A French garrison at Dresden is surprised by a huge allied force and is in danger of being overwhelmed - but the appearance of Napoleon and his Imperial Guard sends the allies retreating in confusion.
Painting of the Battle of Dresden
The Battle of Dresden was fought August 26-27 near the city of Dresden in Germany.
In Aug., 1813, when the war between Napoleon and the allies, after a short truce, broke out afresh, Napoleon gathered his main army and attempted to strike and defeat his enemies separately before they could consolidate their forces and overwhelm him with superior numbers. Napoleon wished Dresden to be a secure base of operations for his army and a rallying point in the event he was forced to retreat, and thus holding Dresden was an important strategic objective for the French. The Emperor left Dresden in the hands of a garrison commanded by General St. Cyr with a force of about 30,000 men; the main body of the French under Napoleon being in Silesia, where the emperor expected the contest was to be waged.
However, the allies essentially adopted Napoleon's strategy in reverse. Instead of engaging in battle against Napoleon's main force, they concentrated their forces against Napoleon's subordinate generals, in an attempt to destroy or weaken the French army piece meal. On the 23d of August, the grand army of the allies consisting of Prussia, French and Russian forces appeared before Dresden.
The town would in all probability have been quickly stormed, had not Schwarzenberg and the Austrians insisted on waiting for the arrival of the left wing under Klenau. This delay saved the French, for at half-past 9, on the morning of the 26th, Napoleon with his guards entered the town. At 4 o’clock in the afternoon, Schwarzenberg, the commander-in-chief of the allies, gave orders for the attack. At various points, the assault was irresistible, but the opportune arrival of the “young guard” enabled Napoleon to hazard a sally and counter attack, which was as unexpected as it was successful.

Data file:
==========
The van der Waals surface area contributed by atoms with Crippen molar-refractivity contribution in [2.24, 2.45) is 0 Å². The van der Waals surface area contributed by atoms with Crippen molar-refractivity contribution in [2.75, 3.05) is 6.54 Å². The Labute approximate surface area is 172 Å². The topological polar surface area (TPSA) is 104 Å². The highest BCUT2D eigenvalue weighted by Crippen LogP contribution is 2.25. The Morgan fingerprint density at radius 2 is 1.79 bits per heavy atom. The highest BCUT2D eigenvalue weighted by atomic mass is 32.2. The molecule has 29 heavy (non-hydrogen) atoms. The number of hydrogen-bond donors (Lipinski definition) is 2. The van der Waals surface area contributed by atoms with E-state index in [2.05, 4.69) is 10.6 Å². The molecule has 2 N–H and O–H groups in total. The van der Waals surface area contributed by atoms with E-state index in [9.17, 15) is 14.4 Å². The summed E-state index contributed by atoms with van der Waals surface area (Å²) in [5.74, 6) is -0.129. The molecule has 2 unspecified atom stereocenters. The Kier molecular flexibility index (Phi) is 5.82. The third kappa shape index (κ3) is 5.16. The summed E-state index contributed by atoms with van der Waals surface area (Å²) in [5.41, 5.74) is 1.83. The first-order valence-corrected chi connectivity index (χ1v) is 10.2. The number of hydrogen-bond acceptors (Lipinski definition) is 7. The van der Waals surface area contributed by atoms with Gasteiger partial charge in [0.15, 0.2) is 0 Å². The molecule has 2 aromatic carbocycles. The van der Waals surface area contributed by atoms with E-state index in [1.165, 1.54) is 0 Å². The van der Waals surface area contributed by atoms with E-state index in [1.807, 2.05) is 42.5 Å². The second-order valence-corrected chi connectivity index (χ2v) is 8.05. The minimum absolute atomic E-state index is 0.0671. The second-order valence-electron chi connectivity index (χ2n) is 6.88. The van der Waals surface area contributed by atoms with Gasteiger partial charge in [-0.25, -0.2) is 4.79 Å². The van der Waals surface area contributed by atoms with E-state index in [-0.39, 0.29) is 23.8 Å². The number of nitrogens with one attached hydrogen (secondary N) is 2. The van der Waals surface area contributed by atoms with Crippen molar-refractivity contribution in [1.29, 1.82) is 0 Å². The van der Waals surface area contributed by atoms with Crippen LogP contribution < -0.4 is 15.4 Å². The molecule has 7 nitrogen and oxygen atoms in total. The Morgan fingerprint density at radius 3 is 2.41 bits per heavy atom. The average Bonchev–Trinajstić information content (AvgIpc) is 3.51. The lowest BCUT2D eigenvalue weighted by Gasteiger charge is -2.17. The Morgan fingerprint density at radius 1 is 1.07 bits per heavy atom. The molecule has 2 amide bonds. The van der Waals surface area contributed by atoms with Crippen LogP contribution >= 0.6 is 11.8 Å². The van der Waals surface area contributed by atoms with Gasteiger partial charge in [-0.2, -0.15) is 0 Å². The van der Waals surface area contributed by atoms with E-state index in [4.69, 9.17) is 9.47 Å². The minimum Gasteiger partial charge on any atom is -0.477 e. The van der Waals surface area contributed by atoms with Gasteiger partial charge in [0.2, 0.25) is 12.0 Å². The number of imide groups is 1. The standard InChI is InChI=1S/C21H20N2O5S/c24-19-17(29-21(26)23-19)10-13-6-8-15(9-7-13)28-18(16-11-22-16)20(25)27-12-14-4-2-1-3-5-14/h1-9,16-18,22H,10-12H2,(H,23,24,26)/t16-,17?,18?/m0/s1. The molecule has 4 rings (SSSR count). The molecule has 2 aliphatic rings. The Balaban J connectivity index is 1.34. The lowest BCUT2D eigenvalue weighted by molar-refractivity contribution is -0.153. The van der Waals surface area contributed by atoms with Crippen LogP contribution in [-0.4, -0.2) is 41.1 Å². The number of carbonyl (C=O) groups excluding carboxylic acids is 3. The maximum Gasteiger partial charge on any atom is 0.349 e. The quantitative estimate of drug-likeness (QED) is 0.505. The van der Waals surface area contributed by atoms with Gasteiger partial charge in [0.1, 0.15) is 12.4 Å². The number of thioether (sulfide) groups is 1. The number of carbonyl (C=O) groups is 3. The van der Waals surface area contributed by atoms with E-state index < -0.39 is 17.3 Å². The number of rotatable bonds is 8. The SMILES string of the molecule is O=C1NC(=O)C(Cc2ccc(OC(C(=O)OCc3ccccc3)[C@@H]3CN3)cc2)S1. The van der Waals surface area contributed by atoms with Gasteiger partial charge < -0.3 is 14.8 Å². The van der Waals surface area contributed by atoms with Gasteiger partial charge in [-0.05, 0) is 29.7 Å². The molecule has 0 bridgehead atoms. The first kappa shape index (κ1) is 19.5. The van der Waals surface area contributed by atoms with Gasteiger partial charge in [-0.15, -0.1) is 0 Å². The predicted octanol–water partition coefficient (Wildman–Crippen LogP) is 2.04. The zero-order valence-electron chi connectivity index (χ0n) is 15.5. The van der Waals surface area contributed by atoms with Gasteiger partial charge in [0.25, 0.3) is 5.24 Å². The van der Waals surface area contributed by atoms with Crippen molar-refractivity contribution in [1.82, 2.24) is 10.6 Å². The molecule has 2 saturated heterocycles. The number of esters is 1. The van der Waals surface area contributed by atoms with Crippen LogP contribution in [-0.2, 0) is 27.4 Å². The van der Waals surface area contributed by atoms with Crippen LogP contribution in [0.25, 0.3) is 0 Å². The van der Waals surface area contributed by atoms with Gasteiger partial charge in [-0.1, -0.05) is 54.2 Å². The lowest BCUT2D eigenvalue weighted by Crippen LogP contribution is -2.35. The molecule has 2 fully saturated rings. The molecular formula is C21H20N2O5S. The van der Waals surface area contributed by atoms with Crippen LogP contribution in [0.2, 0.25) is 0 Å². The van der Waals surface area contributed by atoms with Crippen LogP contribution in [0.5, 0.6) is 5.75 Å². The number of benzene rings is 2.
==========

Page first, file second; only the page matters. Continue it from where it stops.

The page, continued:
Marshal St. Cyr, Commander of the French Garrison at Dresden
The allies fell back everywhere; but not dispirited, renewed the fight next day. Towards noon, Moreau was mortally wounded by a cannon-ball at Czar Alexander’s side on the height of Racknitz, and Napoleon obtained a decided advantage over the left wing of the allied army, which Murat, by a skillful maneuver, contrived to outflank, taking 10,000 prisoners, among whom was gen. Metsko.
Several other successes in other parts of the field determined the allied armies, especially after hearing that Vandamme was advancing towards Pirne, to retreat, which they did during the night of the 27th Aug. Dresden, however, was not yet delivered from the miseries of war. When Napoleon finally quitted the city on the 7th Oct., nearly 30,000 men still remained behind. As all access was cut off by the Russians, the city suffered severely from famine. A capitulation was at length brought about (11th Nov., 1813) between St. Cyr and Klenau, according to which the garrison were to withdraw unmolested from the 12th to the 16th Nov., on condition that they laid down their arms.
The capitulation was nevertheless rejected by prince Schwarzenberg, the garrison declared prisoners of war, and treated as such. The battle of Dresden, as Alison observes, was the last pitched battle, on a scale commensurate with his former victories, that Napoleon ever gained.